If you wonder if Opalstack would be a right choice for you, I have good news. They have 14 days fully functioning trial. Test it. Enjoy full shell access that so many times are missing from other competitors. Host your and your friends stuff on there. Because why not, it won’t cost you extra.

I haven’t found anything better available to this day. That’s why I’m acting as a Opalstack evangelist here. Because I want them to set the bar high so that others must follow. And this kind of pricing models and user enablement would be the standard practice in the future.

Until then, I keep using Opalstack.

Categories
Tech

How to Change WordPress Domain

When you want to e.g. publish your WordPress driven development site you probably need to change domain settings in WordPress. It’s not hard at all when you prepare a bit and know what you’re doing.

Too many posts in the internet just says that “go to admin panel and change site url”. Then it should work. Sometimes I wonder how much of testing have those people with this kind of instructions done before writing it down 🙂

So what you need to do?

  1. Get your WordPress to new server (if needed). You can follow these instructions I have written down earlier.
  2. It’s important that new domain is directed to this server (DNS).
  3. If your new server has WP-CLI available, use it.
$ wp search-replace 'http://example.old' 'http://example.new' --skip-columns=guid

4. It works. It’s actually a lot easier than many other possibilities. And it takes care all the serialized data in the same time.

If you don’t have WP-CLI available, check Moving WordPress from codex for other options. Just keep in mind that just changing SITE_* constants are not enough but you need to search and replace database.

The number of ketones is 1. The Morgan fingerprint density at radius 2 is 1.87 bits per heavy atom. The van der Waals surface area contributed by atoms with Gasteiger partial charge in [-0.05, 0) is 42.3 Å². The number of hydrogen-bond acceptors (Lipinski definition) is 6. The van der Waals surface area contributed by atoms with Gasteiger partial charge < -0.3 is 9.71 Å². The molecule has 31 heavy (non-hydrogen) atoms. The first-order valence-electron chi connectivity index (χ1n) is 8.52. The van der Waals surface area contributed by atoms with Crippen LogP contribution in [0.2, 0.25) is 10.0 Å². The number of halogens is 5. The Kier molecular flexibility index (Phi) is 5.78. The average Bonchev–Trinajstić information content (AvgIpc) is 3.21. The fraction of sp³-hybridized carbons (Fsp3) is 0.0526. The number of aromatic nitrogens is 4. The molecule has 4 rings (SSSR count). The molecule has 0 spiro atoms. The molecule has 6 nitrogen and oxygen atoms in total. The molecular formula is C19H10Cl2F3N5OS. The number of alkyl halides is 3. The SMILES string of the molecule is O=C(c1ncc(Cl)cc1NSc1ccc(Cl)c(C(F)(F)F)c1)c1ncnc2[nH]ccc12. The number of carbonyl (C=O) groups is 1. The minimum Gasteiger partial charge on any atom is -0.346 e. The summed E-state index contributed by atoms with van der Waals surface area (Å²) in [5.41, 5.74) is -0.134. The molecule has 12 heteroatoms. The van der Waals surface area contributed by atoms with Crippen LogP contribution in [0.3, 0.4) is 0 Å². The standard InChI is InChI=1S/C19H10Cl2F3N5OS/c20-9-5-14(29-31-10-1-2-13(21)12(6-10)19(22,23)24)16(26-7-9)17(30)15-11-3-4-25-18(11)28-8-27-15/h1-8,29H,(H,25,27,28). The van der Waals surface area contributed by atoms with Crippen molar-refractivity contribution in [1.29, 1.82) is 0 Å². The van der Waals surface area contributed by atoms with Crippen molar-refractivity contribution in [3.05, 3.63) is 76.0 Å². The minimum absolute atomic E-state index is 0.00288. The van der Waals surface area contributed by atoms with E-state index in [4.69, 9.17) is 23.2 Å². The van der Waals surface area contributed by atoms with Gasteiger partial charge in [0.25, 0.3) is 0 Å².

I’m yet to understand why WordPress stores so eagerly absolute paths to database but it really does so often. It would make a lot more sense to use just relative URLs to everything but maybe there’s something related to multiuser wordpresses that makes sense. However, I don’t understand it.

I run my WordPress and Woocommerce sites proudly in Opalstack shared hosting provider. A lot of ex-Webfaction clients have moved to Opalstack and they’ve experience quite a growth. You may want to check it out.

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Tech

Free Mail Sending Service

Have you ever suffered from poor email deliverability? You’re using a shared server and somebody sends too much email and whole server gets backlisted. All the mail you send will go to spam folders of your customers and all notifications are missed.

I believe that has happened to most of us. And it’s not only because of a shared hosting. It can also happen to a full VPS solution as your server is new and have no reputation. Want to send 1000 emails to your customers from there? Spam folders guaranteed.

As others, I have been there also. Probably back in the crazy days I may have caused some of those shared hosting blacklistings.. Sorry. But seriously, you don’t need to send that much emails to get blacklisted when there’s no reputation.

Free SMTP

I have encountered email sending problem multiple times. When I developed my personal stuff (basically testing it out) with Outsystems I needed to send email. Outsystems does not provide you a server to do that. But it’s more than capable to use a SMTP service if you point one to it.

Many more or less homegrown ways to circumvent the problem has been introduced. Maybe the worst was to use Gmail SMTP with my own personal credentials. Thank god the API limits were minimal. I guess I only could send something like 50 emails in a day with it.

I have googled free smtp service. Nothing really interesting pops out. They are either developer tools or then something pretty shady. Usually these free ones also actually cost something. Not something I’d like to use to contact my customers.